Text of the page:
I believe Lenexa is lucky in the fact that Lenexa offers some of the most attractive land for development in all of Johnson County. I believe that fact puts the city in a great position to work with developers to develop housing types that Lenexa residents continue to vision at a quality point Lenexan’s expect. I support regularly reviewing city ordinances regulating residential zoning in a transparent and inclusive way.
Gael A. Wheeler
Did not respond.
The pricing of people out of the metro city can be mitigated by introduction of affordable housing that can accommodate the homeless in the city by first,introduction bond measures to create homes affordable to households that make less of the median income of lenexa households.
Second, donation of land by the city to developers to build housing projects of which percentage like 20% will be to the homeless population . Housing measures can be put on bond elections since this draw large percentage of voters, it is easy to for some to be voted on.
I spoke with Jerone Franks, Housing Choice Supervisor for Johnson County, this past week and he advised that applications for the Housing Choice Voucher Program, previously regarded as Section 8, is currently closed. It last opened in October, 2020 online, and was closed within 38 minutes due to high demand.
The Housing Authority is currently processing 62 vouchers, with over 1000 voucher request in queue. I inquired what steps we can take as City Council to alleviate the pressure on this program and he said we need more money from the Federal Government in the HUD program.
I’ve also spoken with City Manager Beccy Yocham about this issue and she advised the City is in the process of reviewing zoning codes that would allow more creative flexibility for constituents to rent out portions of their homes to renters.
As a City Council member my goal regarding Affordable Housing would be to support these efforts and ensure anyone wishing to live in this beautiful city and be a good contribution to our growth would have the opportunity to do so.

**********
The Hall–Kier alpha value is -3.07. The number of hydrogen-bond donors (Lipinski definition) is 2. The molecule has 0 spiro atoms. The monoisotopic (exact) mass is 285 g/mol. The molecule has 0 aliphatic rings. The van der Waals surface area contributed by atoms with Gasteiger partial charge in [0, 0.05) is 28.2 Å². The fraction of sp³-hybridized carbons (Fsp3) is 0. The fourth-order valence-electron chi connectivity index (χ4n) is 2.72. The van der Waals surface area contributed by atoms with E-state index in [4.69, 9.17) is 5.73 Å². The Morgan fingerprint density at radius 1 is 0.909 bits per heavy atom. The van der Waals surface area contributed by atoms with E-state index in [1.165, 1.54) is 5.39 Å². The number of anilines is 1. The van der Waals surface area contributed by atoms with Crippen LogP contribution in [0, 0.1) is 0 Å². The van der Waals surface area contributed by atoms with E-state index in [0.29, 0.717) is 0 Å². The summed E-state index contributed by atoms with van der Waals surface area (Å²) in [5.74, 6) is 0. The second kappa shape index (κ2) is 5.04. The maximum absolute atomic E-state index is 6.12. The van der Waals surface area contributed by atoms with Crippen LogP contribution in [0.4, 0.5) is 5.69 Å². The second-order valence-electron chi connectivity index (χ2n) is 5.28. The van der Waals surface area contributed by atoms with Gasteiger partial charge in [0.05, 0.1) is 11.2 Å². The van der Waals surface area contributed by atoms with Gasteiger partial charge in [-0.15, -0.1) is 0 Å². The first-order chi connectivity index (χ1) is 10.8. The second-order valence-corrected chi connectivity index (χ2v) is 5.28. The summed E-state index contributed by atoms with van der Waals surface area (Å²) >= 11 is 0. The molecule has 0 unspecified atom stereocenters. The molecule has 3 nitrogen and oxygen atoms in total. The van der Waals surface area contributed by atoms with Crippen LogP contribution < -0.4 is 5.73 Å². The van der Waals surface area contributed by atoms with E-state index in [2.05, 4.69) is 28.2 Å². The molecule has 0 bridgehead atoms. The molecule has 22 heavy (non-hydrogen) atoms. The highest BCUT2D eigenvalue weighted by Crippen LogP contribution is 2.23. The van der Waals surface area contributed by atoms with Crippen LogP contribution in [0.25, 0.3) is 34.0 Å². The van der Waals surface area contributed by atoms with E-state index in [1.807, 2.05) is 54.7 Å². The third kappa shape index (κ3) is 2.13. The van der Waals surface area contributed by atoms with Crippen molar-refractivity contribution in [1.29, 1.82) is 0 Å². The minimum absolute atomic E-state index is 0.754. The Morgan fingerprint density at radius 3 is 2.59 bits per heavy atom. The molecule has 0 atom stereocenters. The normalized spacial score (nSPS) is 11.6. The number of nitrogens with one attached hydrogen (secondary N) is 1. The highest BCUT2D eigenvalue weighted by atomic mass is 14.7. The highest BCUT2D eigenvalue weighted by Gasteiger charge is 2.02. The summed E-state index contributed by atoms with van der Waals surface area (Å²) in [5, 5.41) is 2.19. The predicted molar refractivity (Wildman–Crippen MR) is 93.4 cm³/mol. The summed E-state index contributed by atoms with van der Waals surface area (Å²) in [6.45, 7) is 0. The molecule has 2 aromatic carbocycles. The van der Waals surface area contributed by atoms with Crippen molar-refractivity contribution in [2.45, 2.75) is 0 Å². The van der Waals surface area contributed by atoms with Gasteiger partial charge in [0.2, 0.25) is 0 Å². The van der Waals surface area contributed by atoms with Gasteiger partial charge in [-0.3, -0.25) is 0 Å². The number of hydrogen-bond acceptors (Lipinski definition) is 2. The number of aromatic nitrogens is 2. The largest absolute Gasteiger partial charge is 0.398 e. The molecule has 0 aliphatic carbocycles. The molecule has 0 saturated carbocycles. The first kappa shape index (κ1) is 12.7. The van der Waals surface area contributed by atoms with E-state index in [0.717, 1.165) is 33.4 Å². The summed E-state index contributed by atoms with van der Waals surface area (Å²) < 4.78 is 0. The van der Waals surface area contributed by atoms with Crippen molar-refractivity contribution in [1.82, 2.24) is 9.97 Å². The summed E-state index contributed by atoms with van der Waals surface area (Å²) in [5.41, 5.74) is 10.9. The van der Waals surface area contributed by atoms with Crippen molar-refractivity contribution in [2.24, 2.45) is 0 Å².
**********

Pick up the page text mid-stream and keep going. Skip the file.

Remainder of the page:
Craig K. Denny
I agree that Lenexa has a role in supporting affordable housing in the region. “Affordable” can be defined in a number of ways, based on location/situation. Lenexa has an array of housing opportunities (ownership and rental) including single family, duplex/4-plex, multi-family and senior communities at various price points.
The 2021 United Community Services (UCS) Housing Study provides guidance. Based on Lenexa’s practice with prior studies, as a council member, I would expect the city to conduct a thorough review of the Housing Study to determine where and how its recommendations and strategies align with Lenexa’s existing plans, policy, programs, and funding available to support the identified housing needs.
Lenexa residents who meet certain criteria are eligible to participate in Johnson County’s HOME program, which provides grants to bring an owner-occupied home or dwelling into compliance with local housing codes and to address health and safety issues.
Transportation (specifically transit) is a consideration in the affordable housing discussion. People need to be able to travel to/from affordable housing to their jobs. Lenexa’s Complete Streets program and appropriate components of Vision 2040 should be considered.
On Tuesday, we will publish the candidates’ responses to the following question:
I-435 cuts Lenexa in half, with most of the city’s established neighborhoods sitting to the east of the highway and newer neighborhoods developing in the west. How can the city ensure residents inside the 435 loop and in newer parts of Lenexa are treated equitably and that 435 doesn’t become a dividing line?